Glenn said that even in the case of fatal fetal anomalies, he does not believe a person should have an abortion after 20 weeks.

“The baby has to be delivered anyway, either if they deliver the baby alive or dead,” he argued. “At this point, if they go to Shady Grove Hospital, they can deliver the baby alive. And there are families that are willing to adopt these babies even with poor fetal diagnoses. For a while, when I was in Germantown, I stood on the sidewalk with a sign that said, ‘I will adopt your baby,’ to let women know that we really are serious. We do care about them, and we care about the babies.”

Glenn, a father of five, said no one took him up on his offer to adopt.

The number of women who have these types of advanced abortions is small. The CDC estimated that in 2009, 1.3 percent of all abortions in the United States took place after 20 weeks’ gestation. Stave told Rewire there were just a few of these cases at the Germantown clinic each week. But reproductive rights advocates argue this option should be available to women who need them for a variety of reasons.

Souder said because of medical privacy laws she couldn’t respond directly to the Maryland Coalition for Life’s claims about Carhart’s patients: namely, that the majority of those seeking later abortions were not doing so because of fetal anomalies or health reasons. But she noted one reason patients delay their care is because of the proliferation of restrictions around the country—including 20-week abortion bans in 19 states—and the relative dearth of providers. One thing Carhart hopes to do is continue to train future providers of later-gestation abortions, she said.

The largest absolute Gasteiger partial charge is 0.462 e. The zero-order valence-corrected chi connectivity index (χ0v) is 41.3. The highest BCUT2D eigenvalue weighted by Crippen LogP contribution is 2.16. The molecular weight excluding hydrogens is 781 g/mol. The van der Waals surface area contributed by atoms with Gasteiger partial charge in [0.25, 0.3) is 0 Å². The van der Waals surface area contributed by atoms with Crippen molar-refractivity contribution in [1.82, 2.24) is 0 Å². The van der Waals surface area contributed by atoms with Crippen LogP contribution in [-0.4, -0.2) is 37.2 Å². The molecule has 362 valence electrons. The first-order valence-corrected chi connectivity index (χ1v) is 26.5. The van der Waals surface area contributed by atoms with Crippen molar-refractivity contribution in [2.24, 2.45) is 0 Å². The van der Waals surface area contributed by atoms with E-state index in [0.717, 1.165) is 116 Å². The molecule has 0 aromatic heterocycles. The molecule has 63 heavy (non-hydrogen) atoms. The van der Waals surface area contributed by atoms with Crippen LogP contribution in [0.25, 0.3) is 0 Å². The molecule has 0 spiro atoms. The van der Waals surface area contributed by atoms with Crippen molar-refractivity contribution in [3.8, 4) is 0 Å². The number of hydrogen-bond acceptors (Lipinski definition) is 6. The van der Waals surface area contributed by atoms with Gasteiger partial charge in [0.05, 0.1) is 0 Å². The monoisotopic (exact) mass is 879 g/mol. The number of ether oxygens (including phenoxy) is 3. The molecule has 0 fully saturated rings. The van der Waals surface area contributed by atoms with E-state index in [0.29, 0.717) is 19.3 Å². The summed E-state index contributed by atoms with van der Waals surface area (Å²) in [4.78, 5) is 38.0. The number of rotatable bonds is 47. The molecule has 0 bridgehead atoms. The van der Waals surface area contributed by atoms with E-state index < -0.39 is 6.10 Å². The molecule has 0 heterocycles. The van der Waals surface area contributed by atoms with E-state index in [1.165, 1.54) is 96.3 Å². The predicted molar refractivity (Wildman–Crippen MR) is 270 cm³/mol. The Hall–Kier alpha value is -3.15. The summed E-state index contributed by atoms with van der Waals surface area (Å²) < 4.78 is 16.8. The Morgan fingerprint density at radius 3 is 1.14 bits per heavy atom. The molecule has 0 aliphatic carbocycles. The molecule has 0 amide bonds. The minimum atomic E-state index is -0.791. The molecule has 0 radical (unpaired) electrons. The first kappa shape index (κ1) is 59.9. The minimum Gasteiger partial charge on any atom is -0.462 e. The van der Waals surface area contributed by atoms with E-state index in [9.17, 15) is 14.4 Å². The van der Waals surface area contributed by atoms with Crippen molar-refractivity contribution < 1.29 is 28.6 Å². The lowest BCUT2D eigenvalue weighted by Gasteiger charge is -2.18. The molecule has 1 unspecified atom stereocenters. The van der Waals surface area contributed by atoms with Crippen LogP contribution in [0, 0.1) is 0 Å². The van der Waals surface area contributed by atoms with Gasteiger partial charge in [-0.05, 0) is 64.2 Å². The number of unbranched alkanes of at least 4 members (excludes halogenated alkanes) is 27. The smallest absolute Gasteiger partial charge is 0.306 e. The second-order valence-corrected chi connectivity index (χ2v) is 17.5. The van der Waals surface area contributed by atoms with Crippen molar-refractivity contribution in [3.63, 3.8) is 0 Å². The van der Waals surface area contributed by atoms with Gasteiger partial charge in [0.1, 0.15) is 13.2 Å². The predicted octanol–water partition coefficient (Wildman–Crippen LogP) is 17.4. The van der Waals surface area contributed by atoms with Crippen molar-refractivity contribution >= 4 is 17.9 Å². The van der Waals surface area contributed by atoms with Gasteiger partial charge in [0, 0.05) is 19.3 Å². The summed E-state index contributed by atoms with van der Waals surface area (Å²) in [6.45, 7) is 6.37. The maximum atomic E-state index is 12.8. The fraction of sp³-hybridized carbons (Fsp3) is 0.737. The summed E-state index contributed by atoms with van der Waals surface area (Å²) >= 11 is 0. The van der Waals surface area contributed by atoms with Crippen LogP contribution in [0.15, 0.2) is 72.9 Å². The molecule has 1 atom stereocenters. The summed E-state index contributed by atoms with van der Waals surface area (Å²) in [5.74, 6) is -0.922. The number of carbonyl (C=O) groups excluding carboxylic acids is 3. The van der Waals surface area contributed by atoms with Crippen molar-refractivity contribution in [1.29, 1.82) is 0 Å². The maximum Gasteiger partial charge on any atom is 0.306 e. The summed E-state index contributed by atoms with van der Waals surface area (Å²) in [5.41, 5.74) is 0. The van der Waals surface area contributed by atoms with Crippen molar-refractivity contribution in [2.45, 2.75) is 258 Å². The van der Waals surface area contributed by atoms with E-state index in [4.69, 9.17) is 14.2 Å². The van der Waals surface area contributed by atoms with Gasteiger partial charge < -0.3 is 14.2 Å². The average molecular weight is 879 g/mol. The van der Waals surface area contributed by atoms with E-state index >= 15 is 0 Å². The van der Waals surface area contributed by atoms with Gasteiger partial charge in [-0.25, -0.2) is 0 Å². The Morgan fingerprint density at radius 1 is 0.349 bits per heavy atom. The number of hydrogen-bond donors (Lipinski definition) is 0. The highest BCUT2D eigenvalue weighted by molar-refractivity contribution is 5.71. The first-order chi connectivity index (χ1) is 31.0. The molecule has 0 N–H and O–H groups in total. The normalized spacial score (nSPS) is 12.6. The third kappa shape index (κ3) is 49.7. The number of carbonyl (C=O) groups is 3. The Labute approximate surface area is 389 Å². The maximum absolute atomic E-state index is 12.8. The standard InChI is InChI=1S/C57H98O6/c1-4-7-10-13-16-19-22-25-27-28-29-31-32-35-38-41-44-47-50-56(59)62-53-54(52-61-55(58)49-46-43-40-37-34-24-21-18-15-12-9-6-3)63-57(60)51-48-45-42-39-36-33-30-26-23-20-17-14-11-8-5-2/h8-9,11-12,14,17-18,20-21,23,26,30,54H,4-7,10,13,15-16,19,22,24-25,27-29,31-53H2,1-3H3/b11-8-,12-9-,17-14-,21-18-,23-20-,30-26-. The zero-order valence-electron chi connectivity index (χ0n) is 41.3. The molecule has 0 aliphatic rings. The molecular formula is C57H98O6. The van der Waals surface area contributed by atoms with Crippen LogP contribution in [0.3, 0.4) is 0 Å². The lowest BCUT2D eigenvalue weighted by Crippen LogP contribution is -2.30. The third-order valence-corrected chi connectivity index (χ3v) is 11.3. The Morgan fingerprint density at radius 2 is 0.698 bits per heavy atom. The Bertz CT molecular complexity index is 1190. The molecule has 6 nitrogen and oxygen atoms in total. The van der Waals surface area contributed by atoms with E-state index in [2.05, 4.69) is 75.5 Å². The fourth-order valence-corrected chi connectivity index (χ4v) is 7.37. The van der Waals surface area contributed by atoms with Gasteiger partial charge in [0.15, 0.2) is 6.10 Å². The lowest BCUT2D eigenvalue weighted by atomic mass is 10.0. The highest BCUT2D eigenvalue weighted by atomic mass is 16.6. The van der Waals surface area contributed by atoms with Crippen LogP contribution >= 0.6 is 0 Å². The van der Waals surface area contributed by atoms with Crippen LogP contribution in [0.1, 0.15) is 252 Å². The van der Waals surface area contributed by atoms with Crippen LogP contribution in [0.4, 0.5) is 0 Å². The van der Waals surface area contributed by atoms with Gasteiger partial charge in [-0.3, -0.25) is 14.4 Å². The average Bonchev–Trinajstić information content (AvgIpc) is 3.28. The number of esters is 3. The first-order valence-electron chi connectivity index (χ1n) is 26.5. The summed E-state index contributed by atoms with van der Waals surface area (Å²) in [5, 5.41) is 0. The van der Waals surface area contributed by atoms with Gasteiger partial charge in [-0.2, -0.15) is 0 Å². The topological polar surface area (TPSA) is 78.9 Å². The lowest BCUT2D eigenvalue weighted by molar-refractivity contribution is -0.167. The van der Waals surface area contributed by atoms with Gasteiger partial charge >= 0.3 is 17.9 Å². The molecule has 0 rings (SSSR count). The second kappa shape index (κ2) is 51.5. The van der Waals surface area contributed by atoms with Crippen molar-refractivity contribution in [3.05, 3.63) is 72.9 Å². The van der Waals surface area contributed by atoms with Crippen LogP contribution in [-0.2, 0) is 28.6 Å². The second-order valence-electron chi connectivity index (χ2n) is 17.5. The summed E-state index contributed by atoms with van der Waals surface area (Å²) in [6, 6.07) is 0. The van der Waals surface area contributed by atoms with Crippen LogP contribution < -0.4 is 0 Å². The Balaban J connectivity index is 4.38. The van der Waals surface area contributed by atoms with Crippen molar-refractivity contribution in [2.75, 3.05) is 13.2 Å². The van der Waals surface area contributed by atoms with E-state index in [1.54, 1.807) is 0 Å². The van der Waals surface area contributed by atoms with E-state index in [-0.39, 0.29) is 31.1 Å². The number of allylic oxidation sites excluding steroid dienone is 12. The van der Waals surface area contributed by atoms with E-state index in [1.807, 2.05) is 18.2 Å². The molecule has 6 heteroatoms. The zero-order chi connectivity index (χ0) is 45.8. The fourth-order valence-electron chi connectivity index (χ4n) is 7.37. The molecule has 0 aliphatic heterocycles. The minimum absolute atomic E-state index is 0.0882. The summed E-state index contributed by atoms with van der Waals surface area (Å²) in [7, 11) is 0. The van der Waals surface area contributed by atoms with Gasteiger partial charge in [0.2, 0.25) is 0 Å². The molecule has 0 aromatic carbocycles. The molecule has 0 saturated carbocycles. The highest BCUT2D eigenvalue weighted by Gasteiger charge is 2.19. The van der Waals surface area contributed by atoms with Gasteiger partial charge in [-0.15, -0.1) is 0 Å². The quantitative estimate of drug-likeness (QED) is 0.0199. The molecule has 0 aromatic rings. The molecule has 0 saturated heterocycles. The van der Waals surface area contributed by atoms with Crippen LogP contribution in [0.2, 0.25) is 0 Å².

“There isn’t a single abortion narrative,” Souder told Rewire. “Some patients were unable to access care as soon as they wanted because of the onerous and medically unnecessary legal and financial barriers put in their way by anti-abortion politicians and extremists. Others were facing heartbreaking news about a wanted pregnancy or their own health. There are as many reasons for seeking abortion as there are patients who have abortions.”

During the few weeks after Carhart’s clinic closed, women seeking this type of abortion were redirected to another clinic that recently opened in Washington, D.C., according to Annie Hollis, the board vice president of the Baltimore Abortion Fund, which helps raise money for people who seek abortions but cannot afford them and the associated traveling and lodging costs.

Hollis told Rewire in a phone interview that at least two women that she knows of were left in very challenging situations after the Germantown clinic was forced to close suddenly. Even though the Baltimore Abortion Fund scrambled through the weekend to raise thousands of dollars to help pay for their abortions, she does not know if they were able to reschedule elsewhere.

“We’re really happy that Dr. Carhart has found a new place to be,” Hollis said. “We’re really excited to keep working with him, because that clinic is really such a lifeline for people, not only in Maryland, but all over the East Coast. I think the effects were sort of reverberating among every abortion fund that works on the East Coast.”